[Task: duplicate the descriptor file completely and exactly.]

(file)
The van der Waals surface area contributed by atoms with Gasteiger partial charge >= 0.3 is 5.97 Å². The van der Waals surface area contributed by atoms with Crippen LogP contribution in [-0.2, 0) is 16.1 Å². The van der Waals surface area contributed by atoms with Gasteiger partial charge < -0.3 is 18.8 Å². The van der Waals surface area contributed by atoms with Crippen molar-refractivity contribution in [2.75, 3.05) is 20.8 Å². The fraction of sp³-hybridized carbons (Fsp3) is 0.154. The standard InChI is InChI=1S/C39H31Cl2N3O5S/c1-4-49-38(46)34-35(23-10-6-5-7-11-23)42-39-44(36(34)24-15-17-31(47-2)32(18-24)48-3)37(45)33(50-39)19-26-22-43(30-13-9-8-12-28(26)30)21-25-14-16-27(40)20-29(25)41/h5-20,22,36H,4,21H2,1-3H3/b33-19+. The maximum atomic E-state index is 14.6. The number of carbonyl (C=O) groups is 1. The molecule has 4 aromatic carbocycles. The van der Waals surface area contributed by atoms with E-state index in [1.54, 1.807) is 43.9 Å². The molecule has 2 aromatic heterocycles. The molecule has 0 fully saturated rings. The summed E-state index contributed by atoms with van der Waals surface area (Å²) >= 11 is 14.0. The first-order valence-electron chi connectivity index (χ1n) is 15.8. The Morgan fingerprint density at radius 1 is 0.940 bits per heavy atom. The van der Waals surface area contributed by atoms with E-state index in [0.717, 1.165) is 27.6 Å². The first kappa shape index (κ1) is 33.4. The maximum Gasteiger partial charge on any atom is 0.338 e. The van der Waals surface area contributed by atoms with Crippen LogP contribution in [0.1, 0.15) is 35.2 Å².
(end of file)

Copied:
The van der Waals surface area contributed by atoms with Gasteiger partial charge >= 0.3 is 5.97 Å². The van der Waals surface area contributed by atoms with Crippen LogP contribution in [-0.2, 0) is 16.1 Å². The van der Waals surface area contributed by atoms with Gasteiger partial charge < -0.3 is 18.8 Å². The van der Waals surface area contributed by atoms with Crippen molar-refractivity contribution in [2.75, 3.05) is 20.8 Å². The fraction of sp³-hybridized carbons (Fsp3) is 0.154. The standard InChI is InChI=1S/C39H31Cl2N3O5S/c1-4-49-38(46)34-35(23-10-6-5-7-11-23)42-39-44(36(34)24-15-17-31(47-2)32(18-24)48-3)37(45)33(50-39)19-26-22-43(30-13-9-8-12-28(26)30)21-25-14-16-27(40)20-29(25)41/h5-20,22,36H,4,21H2,1-3H3/b33-19+. The maximum atomic E-state index is 14.6. The number of carbonyl (C=O) groups is 1. The molecule has 4 aromatic carbocycles. The van der Waals surface area contributed by atoms with E-state index in [1.54, 1.807) is 43.9 Å². The molecule has 2 aromatic heterocycles. The molecule has 0 fully saturated rings. The summed E-state index contributed by atoms with van der Waals surface area (Å²) >= 11 is 14.0. The first-order valence-electron chi connectivity index (χ1n) is 15.8. The Morgan fingerprint density at radius 1 is 0.940 bits per heavy atom. The van der Waals surface area contributed by atoms with E-state index in [0.717, 1.165) is 27.6 Å². The first kappa shape index (κ1) is 33.4. The maximum Gasteiger partial charge on any atom is 0.338 e. The van der Waals surface area contributed by atoms with Crippen LogP contribution in [0.1, 0.15) is 35.2 Å².